But what everyone wanted to see was The Car. Especially with the two actors in it. A Corvette, any Corvette would have been so rare in a small town in those days that it might as well have been a UFO. The Car wasn’t at the press conference, and I was very bummed. My memory tells me that during filming we would catch glimpses of their ‘63 or new model ‘64 Sting Ray skimming around town, with or without film crew in pursuit.

I can’t square that in my mind because what I would have seen was a tan Corvette, not red, not blue. (A tan version was used later in the series because it reflected less contrast on black and white film.) I still want to remember seeing it somewhere, though. Maybe around the central square, cruising under the live oaks hung with Spanish moss, so bright and otherworldly it would have looked as if it was lit by its own sun. So did I ever see it? I don’t remember.

While they were filming at the hospital, a friend of the family was cast as an extra. Her part was to walk out of one room, head down the hall, and walk back into another room. For a while the whole town sort of felt like we were at the center of the TV universe. Then it was over and the film company was gone.

When the highly anticipated St. Augustine episode finally aired we were of course excited, but also a little puzzled that the writers decided to go campy with it. Something about idle yachting types and Soupy Sales and pie throwing. Why had they chosen such a silly plot? Surely there were other more interesting ideas to be explored.

It seemed out of character for both the show and our sublime city. But as the episode played out, it actually managed to work okay, with a sprinkling of hero shots of “the ancient city” throughout. We eventually spotted our friend in her scene, barely recognizable with her back to the camera, walking away. More shouting and pointing at the TV set. Everyone was happy, and it generated a lot of local buzz.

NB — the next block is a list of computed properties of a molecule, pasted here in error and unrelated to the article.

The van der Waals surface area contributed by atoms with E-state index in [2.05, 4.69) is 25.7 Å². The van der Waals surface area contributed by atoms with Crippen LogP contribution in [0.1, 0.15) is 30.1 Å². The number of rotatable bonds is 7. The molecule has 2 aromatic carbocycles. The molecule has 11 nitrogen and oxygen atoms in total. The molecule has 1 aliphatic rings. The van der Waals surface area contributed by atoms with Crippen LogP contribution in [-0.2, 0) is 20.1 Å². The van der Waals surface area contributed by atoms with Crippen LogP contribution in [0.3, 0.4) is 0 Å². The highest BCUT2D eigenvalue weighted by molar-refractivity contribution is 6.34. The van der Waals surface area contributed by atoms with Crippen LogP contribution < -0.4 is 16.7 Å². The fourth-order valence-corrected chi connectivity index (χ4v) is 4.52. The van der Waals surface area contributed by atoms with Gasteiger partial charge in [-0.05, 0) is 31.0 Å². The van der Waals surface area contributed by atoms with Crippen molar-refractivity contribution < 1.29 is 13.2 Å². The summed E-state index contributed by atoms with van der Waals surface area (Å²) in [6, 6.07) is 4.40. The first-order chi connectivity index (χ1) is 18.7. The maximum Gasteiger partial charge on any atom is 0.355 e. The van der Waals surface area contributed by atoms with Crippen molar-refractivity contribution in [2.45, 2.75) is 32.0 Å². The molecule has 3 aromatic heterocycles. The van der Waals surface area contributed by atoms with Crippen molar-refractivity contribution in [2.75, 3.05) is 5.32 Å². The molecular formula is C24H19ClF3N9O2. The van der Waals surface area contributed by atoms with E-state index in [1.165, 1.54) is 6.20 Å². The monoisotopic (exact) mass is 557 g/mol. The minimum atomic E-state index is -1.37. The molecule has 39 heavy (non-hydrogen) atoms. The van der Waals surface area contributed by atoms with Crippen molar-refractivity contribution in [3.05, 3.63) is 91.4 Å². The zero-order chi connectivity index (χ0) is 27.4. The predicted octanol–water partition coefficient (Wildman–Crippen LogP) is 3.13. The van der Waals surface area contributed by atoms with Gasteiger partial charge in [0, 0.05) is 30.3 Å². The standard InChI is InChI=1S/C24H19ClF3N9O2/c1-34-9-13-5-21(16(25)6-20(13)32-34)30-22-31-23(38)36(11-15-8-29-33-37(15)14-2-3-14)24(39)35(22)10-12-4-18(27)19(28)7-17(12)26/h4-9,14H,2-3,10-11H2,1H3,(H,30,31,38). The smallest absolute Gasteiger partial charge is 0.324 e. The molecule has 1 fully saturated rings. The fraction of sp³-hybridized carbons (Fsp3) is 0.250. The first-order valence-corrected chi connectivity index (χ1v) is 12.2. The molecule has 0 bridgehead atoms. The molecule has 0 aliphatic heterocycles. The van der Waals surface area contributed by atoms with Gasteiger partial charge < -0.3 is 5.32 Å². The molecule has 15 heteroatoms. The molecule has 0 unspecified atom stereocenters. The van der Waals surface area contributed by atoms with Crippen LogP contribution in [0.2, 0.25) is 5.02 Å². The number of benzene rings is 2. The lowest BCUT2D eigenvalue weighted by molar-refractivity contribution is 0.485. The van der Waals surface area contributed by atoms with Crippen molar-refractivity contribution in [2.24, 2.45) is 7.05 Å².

So what of Route 66’s influence, if any, on style? The show occupied its pop culture spot at the very zenith of trad. At the precipice of a giant cultural shift, clothing style may have gone arguably downhill from there. But if you view trad style through the prism of Mad Men, it’s no wonder each generation puts its stamp on couture, having followed for years the fashion dictates-—read conformity—of its parents. In the show the two actors often wore slim jeans-cut chinos. And white socks with black loafers. Or boots. And cropped canvas jackets. Did Tod and Linc wear sunglasses? Maybe. Hats, never.

This much I know: It was Tod and Linc whom Tintin had in mind twenty years after the show ended when he was allowed by the owner of a venerable St. Augustine men’s shop to explore the back stockroom for authentic trad wear. Tintin let me in on his find with a big treasure-finding grin. He’d discovered several shelves of original 1960s madras plaid shirts from exactly that Route 66 era. Tags, cardboard, tissue and cello wrap: all original.

Interestingly, the Route 66 theme music was not the “Get Your Kicks On Route 66” song written by Bobbie Troup that pops up every now and then in your head, but was in fact a lilting piano theme by Nelson Riddle. And that theme was very “of the era,” especially compared to TV themes that came later like Lalo Schifrin’s more urgent “Mission Impossible.” Distopian times called for strident themes, and we had not yet arrived.

For Tintin, with his depth of experience with clothing and style, this blog site is self-explanatory. We can explore and take subtle style cues from those earlier days. And chuckle to ourselves, smug in the knowledge that an unnerving number of men today dress like they’re about to mow the lawn. Or just did. Even at restaurants—a vulgar notion that never would have occurred to most men of Tod or Linc’s era, the early 1960s. The trad sixties.

Etched forever in my memory is an old yet modern TV show about two sharp young men and a cool car shimmering on a hot road and heading to our little corner in this vast and confident nation. David Belmonte

Route 66 Credits

27 January 2012

Hip Hop for White Folks: Doo Wop (That Thing)

An Actress & Bobby Bland by G. Bruce Boyer

Smooth doesn't come close enough